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The Phys.org article 'DNA microscopy' offers entirely new way to image cells references the new Open Access paper in Cell DNA Microscopy: Optics-free Spatio-genetic Imaging by a Stand-Alone Chemical Reaction.

My question is not about DNA microscopy, but instead about the second kind of microscopy mentioned in the explanation below quoted from the Phys.org article

Until now, microscopy fit into two main categories. The first is based on optics; light microscopy, for example, dates back to the 1600s and relies on visible light to illuminate samples. Scientists have riffed on this approach, even going beyond the visible spectrum. Electron microscopes, fluorescence microscopes, light-sheet microscopes ¬- they're all based on the principle that samples emit photons or electrons, and the microscope detects the emission.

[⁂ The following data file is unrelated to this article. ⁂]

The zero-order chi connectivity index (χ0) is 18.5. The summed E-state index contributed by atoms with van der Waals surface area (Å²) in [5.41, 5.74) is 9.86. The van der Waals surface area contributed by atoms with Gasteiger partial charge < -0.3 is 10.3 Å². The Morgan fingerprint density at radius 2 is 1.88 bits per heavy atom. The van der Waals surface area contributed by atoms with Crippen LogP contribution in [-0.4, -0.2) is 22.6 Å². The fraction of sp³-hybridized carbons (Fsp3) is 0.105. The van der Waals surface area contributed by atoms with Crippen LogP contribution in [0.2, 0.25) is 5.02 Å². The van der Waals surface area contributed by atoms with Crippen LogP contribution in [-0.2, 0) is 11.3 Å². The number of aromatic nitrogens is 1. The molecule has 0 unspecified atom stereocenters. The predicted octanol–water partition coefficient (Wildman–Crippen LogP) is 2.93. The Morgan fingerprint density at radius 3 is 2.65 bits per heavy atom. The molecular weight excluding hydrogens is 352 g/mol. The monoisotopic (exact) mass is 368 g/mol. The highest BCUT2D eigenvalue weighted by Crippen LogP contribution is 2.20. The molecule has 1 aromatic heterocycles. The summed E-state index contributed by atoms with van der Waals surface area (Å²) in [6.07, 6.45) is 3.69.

The second category is based on dissecting samples at locations defined by a microscope. Computer programs then stitch together each dissected piece into a complete picture of the intact sample. Optical imaging can offer intricate portraits of subcellular structure and action. Dissection-based microscopy can give scientists genetic information.

I don't really understand exactly what is being referenced by the 2nd paragraph. What is "Dissection-based microscopy" and how can it give genetic information?

The passage seems to repeat a few sentences in the introduction to the Cell paper:

These approaches closely mirror the two ways in which microscopic images have been acquired to date: either (1) detecting electromagnetic radiation (e.g., photons or electrons) that has interacted with or been emitted by a sample, or (2) interrogating known locations by physical contact or ablation (e.g., dissection).

This may shed some light on the question for those more familliar with the techniques discussed, but I still don't understand what technique this is really referring to.

See also NY Times' DNA Microscope Sees ‘Through the Eyes of the Cell’

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